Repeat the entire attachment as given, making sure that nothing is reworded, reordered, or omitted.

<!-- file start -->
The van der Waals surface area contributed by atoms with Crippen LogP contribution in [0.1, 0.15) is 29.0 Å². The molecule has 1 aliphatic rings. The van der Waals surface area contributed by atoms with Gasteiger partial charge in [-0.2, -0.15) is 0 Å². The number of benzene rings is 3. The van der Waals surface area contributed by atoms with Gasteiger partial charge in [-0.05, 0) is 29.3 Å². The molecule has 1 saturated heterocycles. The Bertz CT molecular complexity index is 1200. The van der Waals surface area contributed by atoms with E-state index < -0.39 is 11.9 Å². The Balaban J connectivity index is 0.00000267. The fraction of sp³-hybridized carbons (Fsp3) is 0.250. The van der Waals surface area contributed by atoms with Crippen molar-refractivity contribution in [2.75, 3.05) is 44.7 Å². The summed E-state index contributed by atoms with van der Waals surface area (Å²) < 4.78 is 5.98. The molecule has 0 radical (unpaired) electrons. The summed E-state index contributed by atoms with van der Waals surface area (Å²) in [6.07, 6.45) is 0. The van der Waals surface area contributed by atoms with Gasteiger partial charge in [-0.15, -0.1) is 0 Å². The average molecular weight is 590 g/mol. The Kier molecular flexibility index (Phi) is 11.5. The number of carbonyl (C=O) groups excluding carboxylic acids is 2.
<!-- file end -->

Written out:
The van der Waals surface area contributed by atoms with Crippen LogP contribution in [0.1, 0.15) is 29.0 Å². The molecule has 1 aliphatic rings. The van der Waals surface area contributed by atoms with Gasteiger partial charge in [-0.2, -0.15) is 0 Å². The number of benzene rings is 3. The van der Waals surface area contributed by atoms with Gasteiger partial charge in [-0.05, 0) is 29.3 Å². The molecule has 1 saturated heterocycles. The Bertz CT molecular complexity index is 1200. The van der Waals surface area contributed by atoms with E-state index < -0.39 is 11.9 Å². The Balaban J connectivity index is 0.00000267. The fraction of sp³-hybridized carbons (Fsp3) is 0.250. The van der Waals surface area contributed by atoms with Crippen molar-refractivity contribution in [2.75, 3.05) is 44.7 Å². The summed E-state index contributed by atoms with van der Waals surface area (Å²) < 4.78 is 5.98. The molecule has 0 radical (unpaired) electrons. The summed E-state index contributed by atoms with van der Waals surface area (Å²) in [6.07, 6.45) is 0. The van der Waals surface area contributed by atoms with Gasteiger partial charge in [-0.15, -0.1) is 0 Å². The average molecular weight is 590 g/mol. The Kier molecular flexibility index (Phi) is 11.5. The number of carbonyl (C=O) groups excluding carboxylic acids is 2.